List of management resources, and my thoughts about them.
Writing an essay
People from various backgrounds won't have ever had to write an essay. This is a simple format to write something well structured and engaging.
Learning to write well is a skill that pays long term dividends. It helps build common ground, and is the fastest way to convey complex topics.
This is a list of resources I've found useful for my own reference, and to send people.
gov.uk is quite broad, it's good because it is specifically about writing for the web which is different from a book, or paper.
Stanford Engineering - Writing Clearly and Concisely is a good short introduction to technical writing.
Focussed on wordcount, but provides good worked examples of removing waffle from text.
Structuring text and documents
Although the next couple of links aren't about writing. Thinking about a piece of writing as a journey that you're leading the reader on helps with structuring it.
- TFL's wayfinding guidance written for physical navigation applies equally to digital navigation.
To ensure signing is clear and simple for customers passing through the station there should be a logical progession of information.
This should be based around the customer needs
at key decision points, keeping messages concise
and signs as simple and legible as possible.
There are interesting parrallels with the design of Mario World 1-1 each element of the game's mechanics are gradually introduced. It's a great example of intuative design and progressive disclosure. Which was achieved by watching people play and adapting the level, based on what they did.
I often think that a well written text enables speed running, you can very quickly run through it and pull out the information required. Clear flowing text enables, and supports just in time knowledge and skill acquisition.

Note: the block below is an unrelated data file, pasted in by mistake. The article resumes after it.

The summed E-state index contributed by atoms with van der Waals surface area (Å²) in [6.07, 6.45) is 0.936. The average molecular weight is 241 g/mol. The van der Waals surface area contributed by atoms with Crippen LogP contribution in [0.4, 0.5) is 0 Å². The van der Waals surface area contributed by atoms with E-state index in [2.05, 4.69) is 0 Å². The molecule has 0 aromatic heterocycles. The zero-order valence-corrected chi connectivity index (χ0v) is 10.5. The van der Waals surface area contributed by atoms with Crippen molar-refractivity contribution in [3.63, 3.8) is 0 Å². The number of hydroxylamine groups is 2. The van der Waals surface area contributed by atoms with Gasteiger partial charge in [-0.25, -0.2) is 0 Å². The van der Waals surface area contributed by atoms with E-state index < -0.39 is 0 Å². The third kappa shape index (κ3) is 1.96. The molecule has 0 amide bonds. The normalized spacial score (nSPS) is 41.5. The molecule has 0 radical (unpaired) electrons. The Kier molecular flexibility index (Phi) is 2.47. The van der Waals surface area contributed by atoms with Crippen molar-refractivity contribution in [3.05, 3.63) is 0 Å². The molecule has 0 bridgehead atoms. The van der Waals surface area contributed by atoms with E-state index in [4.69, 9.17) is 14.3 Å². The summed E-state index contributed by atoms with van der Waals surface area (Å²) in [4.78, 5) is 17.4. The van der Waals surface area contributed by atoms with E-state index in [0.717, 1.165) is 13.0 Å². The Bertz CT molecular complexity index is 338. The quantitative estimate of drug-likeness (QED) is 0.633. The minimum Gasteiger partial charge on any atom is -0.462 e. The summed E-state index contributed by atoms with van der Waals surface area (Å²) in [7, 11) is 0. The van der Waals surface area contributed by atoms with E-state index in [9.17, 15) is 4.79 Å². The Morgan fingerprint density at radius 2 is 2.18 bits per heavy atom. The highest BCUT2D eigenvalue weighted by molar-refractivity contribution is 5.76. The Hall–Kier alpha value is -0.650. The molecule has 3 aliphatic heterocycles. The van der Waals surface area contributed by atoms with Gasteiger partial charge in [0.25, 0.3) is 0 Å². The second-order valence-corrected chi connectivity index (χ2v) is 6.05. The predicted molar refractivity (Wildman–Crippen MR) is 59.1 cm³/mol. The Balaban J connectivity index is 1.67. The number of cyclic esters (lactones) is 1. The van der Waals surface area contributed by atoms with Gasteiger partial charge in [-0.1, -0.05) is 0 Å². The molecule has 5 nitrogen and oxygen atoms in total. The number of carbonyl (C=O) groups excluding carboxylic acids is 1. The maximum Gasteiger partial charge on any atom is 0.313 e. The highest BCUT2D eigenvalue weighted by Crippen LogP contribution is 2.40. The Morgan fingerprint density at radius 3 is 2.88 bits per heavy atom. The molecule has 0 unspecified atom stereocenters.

Annual Performance Reviews
As I've researched how to do annual reviews better. I've found there's growing articles and thought about how they're counter productive. None of them have provided a good answer for how to manage pay rises. In tech this matters, it's much easier to move jobs and get paid more, than get a pay rise. For a company, it's a false economy not increasing pay. When a good developer leaves you lose domain, and company knowledge. It also creates additional work and cost from recruitment. Recruiting good engineers is hard.
Couples feedback and growth to remuneration ignoring the broader business context, being set up for success or failure. There was another article I read about this that went into more detail about how combining feedback and compensation into the same discussion was counter productive
The nub of the problem is it's almost impossible to evaluate if someone was given a poison chalice of a project or it was really easy. A large amount of this relates to the context they operate in, which isn't within their control.
There's also strong evidence that it re-inforces stereotypes, and disadvantages people that don't speak up or advocate for themselves.
Don't use Kubernetes Yet - Matt Rickard
Start with containers built locally - strongly agree with this you get most of the benefits of re-producable build without having to spend the effort to set it up.
The benefit of running code with serverless compute e.g. AWS Lambda breaks down as soon as you have long running tasks or need something outside the constraints of the system. Often you'll then need a container service, at which point you've mitigated the benefits and now have two ways to run and deploy code.
For very small companies managed Kubernetes has always felt like a foot-gun, one click to deploy. As soon as something doesn't work perfectly you have all the complexity and someone needs to understand it.
However overtime you often end up building a custom API for defining services. In my case this looked like a terraform module, which handled defining services in ECS. It's badly documented and custom. It also doesn't integrate with the Kubernetes ecosystem which means we can't leverage existing tools for example to do blue/green deployments.
What I find most interesting is how much of what I like about Slack, overlaps with the thinking from Stripe, from 2014.
- Ability to have full history searchable history
- Being able to @ someone in an existing thread